Much has been written about the nature of the progress made by Romania in recent years with respect to its “unwanted” children and adults…Of course, the grotesque orphanages made famous twenty years ago have largely been closed; there have undoubtedly been improvements in child welfare. But in Romania, as elsewhere, we continue to learn–sporadically–of institutions where children and adults continue to be warehoused….See this latest from the BBC–based once again on the hidden camera approach…
The story reads in part:
“The Romanian government had promised it had dealt with its notorious institutions as part of its conditions for joining the European Union. The only way we could witness the reality of conditions in adult institutions was to pose as charity workers, and secretly film our findings.
The Carpenis institution is just 32km (20 miles) from the capital Bucharest, the heartbeat of the country’s growing economy. In the main squares, neon lights advertise the biggest Western brands; shopping centres are bursting with families spending new money on Christmas gifts. It is a measure of how far Romania has come since the fall of its dictator Nicolai Ceausescu who bankrupted the country. But not everyone has seen change in the last 20 years.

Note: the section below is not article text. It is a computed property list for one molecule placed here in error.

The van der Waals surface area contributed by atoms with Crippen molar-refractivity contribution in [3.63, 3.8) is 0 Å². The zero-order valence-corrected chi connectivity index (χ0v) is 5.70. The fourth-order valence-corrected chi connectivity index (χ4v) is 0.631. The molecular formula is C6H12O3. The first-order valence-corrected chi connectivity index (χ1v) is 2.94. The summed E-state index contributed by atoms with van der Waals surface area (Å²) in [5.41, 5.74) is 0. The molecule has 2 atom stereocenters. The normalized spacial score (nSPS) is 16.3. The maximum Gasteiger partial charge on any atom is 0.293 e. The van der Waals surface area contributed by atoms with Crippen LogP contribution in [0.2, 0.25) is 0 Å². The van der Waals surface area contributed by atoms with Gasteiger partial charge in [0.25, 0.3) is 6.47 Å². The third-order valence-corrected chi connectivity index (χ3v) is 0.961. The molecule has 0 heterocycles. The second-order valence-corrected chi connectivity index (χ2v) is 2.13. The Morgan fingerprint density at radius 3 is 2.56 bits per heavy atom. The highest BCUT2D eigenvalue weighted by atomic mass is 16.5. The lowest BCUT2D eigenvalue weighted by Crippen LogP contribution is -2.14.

In Bolintin, another village close to the capital, a lone nurse and six helpers take care of more than 100 patients – they are not sure exactly how many. They were wrapped in blankets and thermal jackets to escape the freezing cold.
Signs of gangrene were evident at one institution in Bolintin
In a wooden cabin, separate from the main building, we found 15 severely disabled people slumped on uncomfortable chairs. The nurse insisted they were at least 20 years old, but their tiny faces and bodies suggested they were much younger…..”
Wouldn’t it be wonderful to see an honest accounting of the true situation in Romania generally–the newly expanded foster care system–is that working as its proponents claim?? After shutting down international adoption, how many Romania children have lost chances for family life? It is an extraordinary fact that the EU allowed Baroness Emma Nicholson to dominate the discussion around Romania adoption for so long….I call again and again for impartial, neutral observers and more comprehensive reporting–The EU succumbed to the need to present Romania as “modernizing” and “improving” in all respects–as a function of the EU’s need to demonstrate its latest entrant country as a “model” for child welfare policies….
What is the child abandonment rate in Romania these days? One doesn’t really know.